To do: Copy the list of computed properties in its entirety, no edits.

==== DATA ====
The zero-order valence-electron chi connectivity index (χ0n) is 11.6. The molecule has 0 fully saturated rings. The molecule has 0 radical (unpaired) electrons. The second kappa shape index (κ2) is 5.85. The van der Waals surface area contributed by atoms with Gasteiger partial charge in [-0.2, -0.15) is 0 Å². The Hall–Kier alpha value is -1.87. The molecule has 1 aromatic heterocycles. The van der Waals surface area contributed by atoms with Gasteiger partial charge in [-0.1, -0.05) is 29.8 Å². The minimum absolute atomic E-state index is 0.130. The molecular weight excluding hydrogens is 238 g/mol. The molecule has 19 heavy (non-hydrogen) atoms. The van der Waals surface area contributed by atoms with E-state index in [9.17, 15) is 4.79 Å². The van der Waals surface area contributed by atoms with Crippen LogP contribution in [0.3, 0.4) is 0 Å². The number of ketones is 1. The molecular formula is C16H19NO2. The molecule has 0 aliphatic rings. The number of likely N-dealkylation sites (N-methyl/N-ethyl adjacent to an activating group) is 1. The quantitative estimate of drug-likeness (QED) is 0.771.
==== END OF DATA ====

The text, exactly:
The zero-order valence-electron chi connectivity index (χ0n) is 11.6. The molecule has 0 fully saturated rings. The molecule has 0 radical (unpaired) electrons. The second kappa shape index (κ2) is 5.85. The van der Waals surface area contributed by atoms with Gasteiger partial charge in [-0.2, -0.15) is 0 Å². The Hall–Kier alpha value is -1.87. The molecule has 1 aromatic heterocycles. The van der Waals surface area contributed by atoms with Gasteiger partial charge in [-0.1, -0.05) is 29.8 Å². The minimum absolute atomic E-state index is 0.130. The molecular weight excluding hydrogens is 238 g/mol. The molecule has 19 heavy (non-hydrogen) atoms. The van der Waals surface area contributed by atoms with E-state index in [9.17, 15) is 4.79 Å². The van der Waals surface area contributed by atoms with Crippen LogP contribution in [0.3, 0.4) is 0 Å². The number of ketones is 1. The molecular formula is C16H19NO2. The molecule has 0 aliphatic rings. The number of likely N-dealkylation sites (N-methyl/N-ethyl adjacent to an activating group) is 1. The quantitative estimate of drug-likeness (QED) is 0.771.